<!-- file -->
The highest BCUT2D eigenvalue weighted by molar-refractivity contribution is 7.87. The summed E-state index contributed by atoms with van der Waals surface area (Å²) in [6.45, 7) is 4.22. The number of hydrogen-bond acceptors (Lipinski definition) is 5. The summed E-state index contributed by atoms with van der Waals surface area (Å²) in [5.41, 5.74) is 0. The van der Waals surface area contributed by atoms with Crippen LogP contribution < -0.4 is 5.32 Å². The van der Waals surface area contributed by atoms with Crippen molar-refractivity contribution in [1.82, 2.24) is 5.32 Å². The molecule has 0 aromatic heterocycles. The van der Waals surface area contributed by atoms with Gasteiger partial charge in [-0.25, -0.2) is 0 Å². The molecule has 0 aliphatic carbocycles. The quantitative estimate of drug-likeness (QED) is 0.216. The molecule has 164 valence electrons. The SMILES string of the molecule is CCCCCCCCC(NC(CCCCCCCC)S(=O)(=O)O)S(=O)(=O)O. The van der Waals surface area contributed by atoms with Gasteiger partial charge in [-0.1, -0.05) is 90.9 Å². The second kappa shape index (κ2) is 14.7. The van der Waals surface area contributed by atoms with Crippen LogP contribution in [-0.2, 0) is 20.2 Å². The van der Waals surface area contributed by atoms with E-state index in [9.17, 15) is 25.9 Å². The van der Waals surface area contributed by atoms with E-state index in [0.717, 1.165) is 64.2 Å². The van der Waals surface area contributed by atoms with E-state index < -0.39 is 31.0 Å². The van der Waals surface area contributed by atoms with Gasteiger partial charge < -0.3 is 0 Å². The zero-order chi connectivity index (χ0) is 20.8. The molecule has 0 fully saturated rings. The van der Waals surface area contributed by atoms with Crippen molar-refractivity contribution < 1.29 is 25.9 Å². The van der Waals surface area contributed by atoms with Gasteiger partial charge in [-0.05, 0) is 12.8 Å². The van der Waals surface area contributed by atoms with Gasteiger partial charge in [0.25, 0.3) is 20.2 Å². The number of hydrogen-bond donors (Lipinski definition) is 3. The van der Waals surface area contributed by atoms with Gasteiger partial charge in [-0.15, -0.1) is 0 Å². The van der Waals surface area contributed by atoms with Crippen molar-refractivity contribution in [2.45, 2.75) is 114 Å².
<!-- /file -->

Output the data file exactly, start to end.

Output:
The highest BCUT2D eigenvalue weighted by molar-refractivity contribution is 7.87. The summed E-state index contributed by atoms with van der Waals surface area (Å²) in [6.45, 7) is 4.22. The number of hydrogen-bond acceptors (Lipinski definition) is 5. The summed E-state index contributed by atoms with van der Waals surface area (Å²) in [5.41, 5.74) is 0. The van der Waals surface area contributed by atoms with Crippen LogP contribution < -0.4 is 5.32 Å². The van der Waals surface area contributed by atoms with Crippen molar-refractivity contribution in [1.82, 2.24) is 5.32 Å². The molecule has 0 aromatic heterocycles. The van der Waals surface area contributed by atoms with Gasteiger partial charge in [-0.25, -0.2) is 0 Å². The molecule has 0 aliphatic carbocycles. The quantitative estimate of drug-likeness (QED) is 0.216. The molecule has 164 valence electrons. The SMILES string of the molecule is CCCCCCCCC(NC(CCCCCCCC)S(=O)(=O)O)S(=O)(=O)O. The van der Waals surface area contributed by atoms with Gasteiger partial charge in [-0.1, -0.05) is 90.9 Å². The second kappa shape index (κ2) is 14.7. The van der Waals surface area contributed by atoms with Crippen LogP contribution in [-0.2, 0) is 20.2 Å². The van der Waals surface area contributed by atoms with E-state index in [9.17, 15) is 25.9 Å². The van der Waals surface area contributed by atoms with E-state index in [0.717, 1.165) is 64.2 Å². The van der Waals surface area contributed by atoms with E-state index < -0.39 is 31.0 Å². The van der Waals surface area contributed by atoms with Gasteiger partial charge < -0.3 is 0 Å². The zero-order chi connectivity index (χ0) is 20.8. The molecule has 0 fully saturated rings. The van der Waals surface area contributed by atoms with Crippen molar-refractivity contribution < 1.29 is 25.9 Å². The van der Waals surface area contributed by atoms with Gasteiger partial charge in [-0.05, 0) is 12.8 Å². The van der Waals surface area contributed by atoms with Gasteiger partial charge in [0.25, 0.3) is 20.2 Å². The number of hydrogen-bond donors (Lipinski definition) is 3. The van der Waals surface area contributed by atoms with Gasteiger partial charge in [-0.15, -0.1) is 0 Å². The van der Waals surface area contributed by atoms with Crippen molar-refractivity contribution in [2.45, 2.75) is 114 Å².